Center for World Indigenous Studies
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Crises in Context

Published: June 21, 2008, Author: JayTaber

In a recent exchange, the notion of an American popular uprising was broached, conditioned on some future government having gone too far. My response was that this is not in our nature, culturally speaking, but that random violence toward scapegoats is. My suggestion was that prophylactic measures be initiated at community levels in anticipation of public panics generated by ongoing social and political neglect.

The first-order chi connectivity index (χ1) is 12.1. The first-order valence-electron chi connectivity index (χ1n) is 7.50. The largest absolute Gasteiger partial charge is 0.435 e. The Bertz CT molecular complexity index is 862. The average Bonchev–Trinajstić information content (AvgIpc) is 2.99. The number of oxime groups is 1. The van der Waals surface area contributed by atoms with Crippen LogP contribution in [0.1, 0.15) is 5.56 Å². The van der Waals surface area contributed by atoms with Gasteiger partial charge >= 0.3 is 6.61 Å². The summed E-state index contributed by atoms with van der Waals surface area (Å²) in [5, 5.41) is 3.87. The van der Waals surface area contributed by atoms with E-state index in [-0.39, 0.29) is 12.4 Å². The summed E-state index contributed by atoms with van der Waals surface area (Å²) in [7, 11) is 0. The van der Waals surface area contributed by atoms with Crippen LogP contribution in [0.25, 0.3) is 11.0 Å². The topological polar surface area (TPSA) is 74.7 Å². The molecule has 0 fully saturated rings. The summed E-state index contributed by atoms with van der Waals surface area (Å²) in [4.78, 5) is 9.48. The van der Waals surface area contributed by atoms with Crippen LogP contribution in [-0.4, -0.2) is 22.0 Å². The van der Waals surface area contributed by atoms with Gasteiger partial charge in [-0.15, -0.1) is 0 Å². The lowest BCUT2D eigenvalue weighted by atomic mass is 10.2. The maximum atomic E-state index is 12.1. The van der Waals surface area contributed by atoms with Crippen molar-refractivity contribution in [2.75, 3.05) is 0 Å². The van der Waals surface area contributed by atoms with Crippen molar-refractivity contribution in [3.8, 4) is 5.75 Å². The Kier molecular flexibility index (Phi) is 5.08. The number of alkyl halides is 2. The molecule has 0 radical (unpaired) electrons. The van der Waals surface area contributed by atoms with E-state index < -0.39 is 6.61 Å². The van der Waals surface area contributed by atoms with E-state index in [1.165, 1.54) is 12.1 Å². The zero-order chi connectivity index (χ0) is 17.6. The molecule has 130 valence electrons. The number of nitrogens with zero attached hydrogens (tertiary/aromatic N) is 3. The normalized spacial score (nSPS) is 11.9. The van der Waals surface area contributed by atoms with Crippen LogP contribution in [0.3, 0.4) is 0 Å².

Three books come to mind that might help put our present circumstances in context: Peddlers of Crisis by Jerry Sanders, The Science of Coercion by Christopher Simpson, and The Iran-Contra Scandal by Peter Kornbluh.

Sanders illustrates how the National Security Agency (enacted in 1948) enabled secret, unaccountable government that helped to create our current crises; Simpson shows how the methodology of advertising merged with that of psychological warfare to maintain this anti-democratic development; and Kornbluh documents the consequences in the form of the criminalization of US policy and administration under President Reagan. Taken as a whole, these three books help to create a backdrop for the prognosis delineated in A New Dark Age by Phil Williams.

Chief George Manuel Memorial Indigenous Library

The library is dedicated to the memory of Secwepemc Chief George Manuel (1921-1989), to the nations of the Fourth World and to the elders and generations to come.

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